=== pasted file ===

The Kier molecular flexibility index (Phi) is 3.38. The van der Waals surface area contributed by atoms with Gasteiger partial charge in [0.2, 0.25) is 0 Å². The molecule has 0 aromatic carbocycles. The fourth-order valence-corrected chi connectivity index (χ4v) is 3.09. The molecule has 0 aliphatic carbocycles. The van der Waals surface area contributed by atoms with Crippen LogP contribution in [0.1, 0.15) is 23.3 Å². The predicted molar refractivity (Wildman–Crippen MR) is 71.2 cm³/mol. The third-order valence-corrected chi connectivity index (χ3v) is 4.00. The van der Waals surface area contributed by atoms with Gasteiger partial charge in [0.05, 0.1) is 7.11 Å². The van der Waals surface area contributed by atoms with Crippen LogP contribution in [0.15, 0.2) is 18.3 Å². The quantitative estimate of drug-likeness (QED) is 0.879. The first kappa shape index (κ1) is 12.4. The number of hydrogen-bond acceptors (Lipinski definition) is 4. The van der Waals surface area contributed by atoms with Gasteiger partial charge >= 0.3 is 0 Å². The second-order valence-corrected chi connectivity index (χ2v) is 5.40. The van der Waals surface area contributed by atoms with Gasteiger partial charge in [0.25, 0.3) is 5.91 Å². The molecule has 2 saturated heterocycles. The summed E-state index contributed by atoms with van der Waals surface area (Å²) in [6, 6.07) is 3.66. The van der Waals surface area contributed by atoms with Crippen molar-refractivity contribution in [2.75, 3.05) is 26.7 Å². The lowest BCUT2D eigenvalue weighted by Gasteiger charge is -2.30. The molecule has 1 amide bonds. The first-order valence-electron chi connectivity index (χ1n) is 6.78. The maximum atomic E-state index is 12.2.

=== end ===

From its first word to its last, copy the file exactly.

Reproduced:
The Kier molecular flexibility index (Phi) is 3.38. The van der Waals surface area contributed by atoms with Gasteiger partial charge in [0.2, 0.25) is 0 Å². The molecule has 0 aromatic carbocycles. The fourth-order valence-corrected chi connectivity index (χ4v) is 3.09. The molecule has 0 aliphatic carbocycles. The van der Waals surface area contributed by atoms with Crippen LogP contribution in [0.1, 0.15) is 23.3 Å². The predicted molar refractivity (Wildman–Crippen MR) is 71.2 cm³/mol. The third-order valence-corrected chi connectivity index (χ3v) is 4.00. The van der Waals surface area contributed by atoms with Gasteiger partial charge in [0.05, 0.1) is 7.11 Å². The van der Waals surface area contributed by atoms with Crippen LogP contribution in [0.15, 0.2) is 18.3 Å². The quantitative estimate of drug-likeness (QED) is 0.879. The first kappa shape index (κ1) is 12.4. The number of hydrogen-bond acceptors (Lipinski definition) is 4. The van der Waals surface area contributed by atoms with Gasteiger partial charge >= 0.3 is 0 Å². The second-order valence-corrected chi connectivity index (χ2v) is 5.40. The van der Waals surface area contributed by atoms with Gasteiger partial charge in [0.25, 0.3) is 5.91 Å². The molecule has 2 saturated heterocycles. The summed E-state index contributed by atoms with van der Waals surface area (Å²) in [6, 6.07) is 3.66. The van der Waals surface area contributed by atoms with Crippen molar-refractivity contribution in [2.75, 3.05) is 26.7 Å². The lowest BCUT2D eigenvalue weighted by Gasteiger charge is -2.30. The molecule has 1 amide bonds. The first-order valence-electron chi connectivity index (χ1n) is 6.78. The maximum atomic E-state index is 12.2.